EUGENE, Ore. -- (Oct. 25, 2013) -- Twenty grams of essential amino acids taken twice daily for a week before and for two weeks after knee-replacement surgeries helped 16 patients, mean age 69, recover faster and with much less muscle atrophy than a control group ingesting a placebo.
The approach -- detailed in a paper now online ahead of print in the Nov. 13 issue of the Journal of Clinical Investigation -- could spell relief and speed recovery for a growing population of aging adults who face total knee-replacements because of loss of mobility and pain problems. An estimated 3.48 million Americans are projected to need the surgery, known as total knee arthroplasty (TKA), by 2030.
The findings are part of an ongoing collaboration led by Hans C. Dreyer, a professor of human physiology at the University of Oregon, with the Eugene-based Slocum Research & Education Foundation and the Oregon Research Institute.
Atrophy in the quadriceps, a group of four muscles on the front of the thigh, has been a long-running problem following knee-replacement surgeries, Dreyer said.
In the study, 12 members of a control group receiving 40 grams a day of a non-essential amino acid supplement, a placebo, averaged an 18.4 loss in quadriceps muscle mass in their operated leg six weeks after surgery; those getting the supplement of eight essential amino acids (EEA) averaged a 6.2 percent loss. Eighty percent of atrophy occurred in the first two weeks after surgery. Atrophy in non-operative legs was about 50 percent of that in the operative leg in both groups. Muscle mass changes were seen with magnetic resonance imaging done at two and six weeks after surgery.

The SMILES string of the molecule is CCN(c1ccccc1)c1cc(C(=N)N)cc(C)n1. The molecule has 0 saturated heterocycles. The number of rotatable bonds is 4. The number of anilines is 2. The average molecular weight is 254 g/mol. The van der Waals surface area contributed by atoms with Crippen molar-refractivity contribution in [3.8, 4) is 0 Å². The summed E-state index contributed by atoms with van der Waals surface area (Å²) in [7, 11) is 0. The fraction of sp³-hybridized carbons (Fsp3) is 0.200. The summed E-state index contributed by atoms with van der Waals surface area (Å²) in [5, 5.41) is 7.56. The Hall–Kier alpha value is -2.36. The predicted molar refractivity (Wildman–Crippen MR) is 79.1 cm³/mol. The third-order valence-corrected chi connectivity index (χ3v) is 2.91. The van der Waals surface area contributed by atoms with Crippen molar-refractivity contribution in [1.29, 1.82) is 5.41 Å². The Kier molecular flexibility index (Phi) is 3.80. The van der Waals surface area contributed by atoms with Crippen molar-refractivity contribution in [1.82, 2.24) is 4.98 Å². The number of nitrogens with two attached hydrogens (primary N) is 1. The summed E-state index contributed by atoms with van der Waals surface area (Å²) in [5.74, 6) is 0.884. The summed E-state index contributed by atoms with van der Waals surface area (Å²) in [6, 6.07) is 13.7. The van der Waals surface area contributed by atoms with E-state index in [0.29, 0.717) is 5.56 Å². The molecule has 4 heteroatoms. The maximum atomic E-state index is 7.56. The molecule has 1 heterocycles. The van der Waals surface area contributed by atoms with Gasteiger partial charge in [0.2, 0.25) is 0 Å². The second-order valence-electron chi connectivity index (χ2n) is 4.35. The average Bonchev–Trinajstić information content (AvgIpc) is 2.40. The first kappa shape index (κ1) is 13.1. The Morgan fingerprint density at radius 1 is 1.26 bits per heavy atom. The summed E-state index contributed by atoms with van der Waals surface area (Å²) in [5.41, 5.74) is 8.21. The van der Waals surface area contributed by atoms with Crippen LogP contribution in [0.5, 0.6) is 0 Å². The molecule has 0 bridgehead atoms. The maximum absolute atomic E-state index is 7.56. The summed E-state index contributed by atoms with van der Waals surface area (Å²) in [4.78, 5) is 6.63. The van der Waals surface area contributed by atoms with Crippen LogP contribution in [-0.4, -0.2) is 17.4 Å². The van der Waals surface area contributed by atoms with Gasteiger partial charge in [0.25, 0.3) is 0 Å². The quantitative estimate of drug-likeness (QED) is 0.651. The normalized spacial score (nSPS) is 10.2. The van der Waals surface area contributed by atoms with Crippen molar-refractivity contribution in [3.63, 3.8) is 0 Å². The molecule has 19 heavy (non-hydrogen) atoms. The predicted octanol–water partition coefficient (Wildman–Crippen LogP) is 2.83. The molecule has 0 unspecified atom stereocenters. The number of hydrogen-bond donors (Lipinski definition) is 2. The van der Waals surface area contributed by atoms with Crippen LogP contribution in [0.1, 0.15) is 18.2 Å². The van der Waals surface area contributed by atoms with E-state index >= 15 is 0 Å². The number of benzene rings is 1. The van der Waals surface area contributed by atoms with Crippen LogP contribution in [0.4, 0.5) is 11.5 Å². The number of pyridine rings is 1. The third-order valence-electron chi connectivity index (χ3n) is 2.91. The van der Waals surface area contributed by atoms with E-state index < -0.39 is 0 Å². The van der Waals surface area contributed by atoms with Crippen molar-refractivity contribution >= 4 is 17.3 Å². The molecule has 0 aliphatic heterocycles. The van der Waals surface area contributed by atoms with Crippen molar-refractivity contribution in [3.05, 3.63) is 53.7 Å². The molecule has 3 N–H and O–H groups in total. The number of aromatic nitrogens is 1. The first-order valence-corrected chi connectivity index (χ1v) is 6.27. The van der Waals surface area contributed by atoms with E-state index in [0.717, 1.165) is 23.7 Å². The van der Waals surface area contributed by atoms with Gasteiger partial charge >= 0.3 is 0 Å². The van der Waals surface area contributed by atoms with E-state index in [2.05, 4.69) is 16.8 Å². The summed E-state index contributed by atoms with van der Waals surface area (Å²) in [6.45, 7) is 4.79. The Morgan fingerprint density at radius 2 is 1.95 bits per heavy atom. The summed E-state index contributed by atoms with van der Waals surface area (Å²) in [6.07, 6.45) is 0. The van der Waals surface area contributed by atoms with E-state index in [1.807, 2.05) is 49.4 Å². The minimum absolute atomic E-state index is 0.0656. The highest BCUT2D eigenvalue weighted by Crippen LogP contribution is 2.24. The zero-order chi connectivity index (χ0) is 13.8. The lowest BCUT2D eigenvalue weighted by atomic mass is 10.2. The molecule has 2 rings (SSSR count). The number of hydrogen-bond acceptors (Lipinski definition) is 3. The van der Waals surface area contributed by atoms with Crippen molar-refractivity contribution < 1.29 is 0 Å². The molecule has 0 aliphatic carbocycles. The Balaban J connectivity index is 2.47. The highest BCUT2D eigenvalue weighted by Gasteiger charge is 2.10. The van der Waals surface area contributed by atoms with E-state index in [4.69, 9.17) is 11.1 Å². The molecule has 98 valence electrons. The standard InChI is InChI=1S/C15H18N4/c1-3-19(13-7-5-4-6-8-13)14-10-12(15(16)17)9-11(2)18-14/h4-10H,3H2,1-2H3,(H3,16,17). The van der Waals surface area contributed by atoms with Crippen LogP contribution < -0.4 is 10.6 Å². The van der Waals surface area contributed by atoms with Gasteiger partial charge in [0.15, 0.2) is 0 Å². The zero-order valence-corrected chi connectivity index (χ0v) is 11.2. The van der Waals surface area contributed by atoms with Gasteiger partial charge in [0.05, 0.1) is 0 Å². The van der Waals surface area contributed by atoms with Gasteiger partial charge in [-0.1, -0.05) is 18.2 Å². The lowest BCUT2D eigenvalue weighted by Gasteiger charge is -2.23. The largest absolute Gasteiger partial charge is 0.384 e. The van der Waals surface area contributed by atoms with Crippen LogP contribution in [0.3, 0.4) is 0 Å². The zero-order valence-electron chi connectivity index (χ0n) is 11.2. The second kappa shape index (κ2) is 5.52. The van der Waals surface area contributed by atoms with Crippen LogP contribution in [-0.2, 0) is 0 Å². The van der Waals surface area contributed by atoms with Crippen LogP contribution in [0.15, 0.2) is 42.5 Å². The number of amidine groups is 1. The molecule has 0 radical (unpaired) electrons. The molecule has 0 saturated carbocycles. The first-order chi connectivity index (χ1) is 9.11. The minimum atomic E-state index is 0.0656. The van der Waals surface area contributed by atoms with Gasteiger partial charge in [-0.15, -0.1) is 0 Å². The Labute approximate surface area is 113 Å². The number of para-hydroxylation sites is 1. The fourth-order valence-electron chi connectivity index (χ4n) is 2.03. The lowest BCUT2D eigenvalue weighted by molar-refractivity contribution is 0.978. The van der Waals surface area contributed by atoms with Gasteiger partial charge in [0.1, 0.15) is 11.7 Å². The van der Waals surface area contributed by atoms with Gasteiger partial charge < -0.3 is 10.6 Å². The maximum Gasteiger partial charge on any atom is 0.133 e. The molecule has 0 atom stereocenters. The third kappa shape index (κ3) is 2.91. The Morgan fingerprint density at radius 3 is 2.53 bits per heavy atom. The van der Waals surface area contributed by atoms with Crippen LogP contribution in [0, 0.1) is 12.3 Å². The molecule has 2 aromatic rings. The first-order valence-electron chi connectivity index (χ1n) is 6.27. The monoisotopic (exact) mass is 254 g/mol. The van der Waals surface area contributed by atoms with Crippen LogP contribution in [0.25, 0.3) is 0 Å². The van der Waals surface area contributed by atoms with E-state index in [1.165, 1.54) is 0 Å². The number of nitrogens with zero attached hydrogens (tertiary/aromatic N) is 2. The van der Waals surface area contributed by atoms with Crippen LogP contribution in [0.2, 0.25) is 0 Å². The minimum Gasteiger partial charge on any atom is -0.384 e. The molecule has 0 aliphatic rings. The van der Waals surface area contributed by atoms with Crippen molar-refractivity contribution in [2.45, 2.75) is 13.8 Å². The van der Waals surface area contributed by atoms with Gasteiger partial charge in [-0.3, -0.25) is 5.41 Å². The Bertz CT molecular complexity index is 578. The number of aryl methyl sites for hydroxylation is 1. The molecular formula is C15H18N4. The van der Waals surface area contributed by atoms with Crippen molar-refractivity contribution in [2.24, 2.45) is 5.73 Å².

"We've learned that the essential amino acids were able to mitigate the amount of muscle loss," Dreyer said. "The functional measures that we looked at -- getting up out of a chair, going up a flight of stairs and going back down the stairs -- were all back to baseline in the t
|Contact: Jim Barlow|
University of Oregon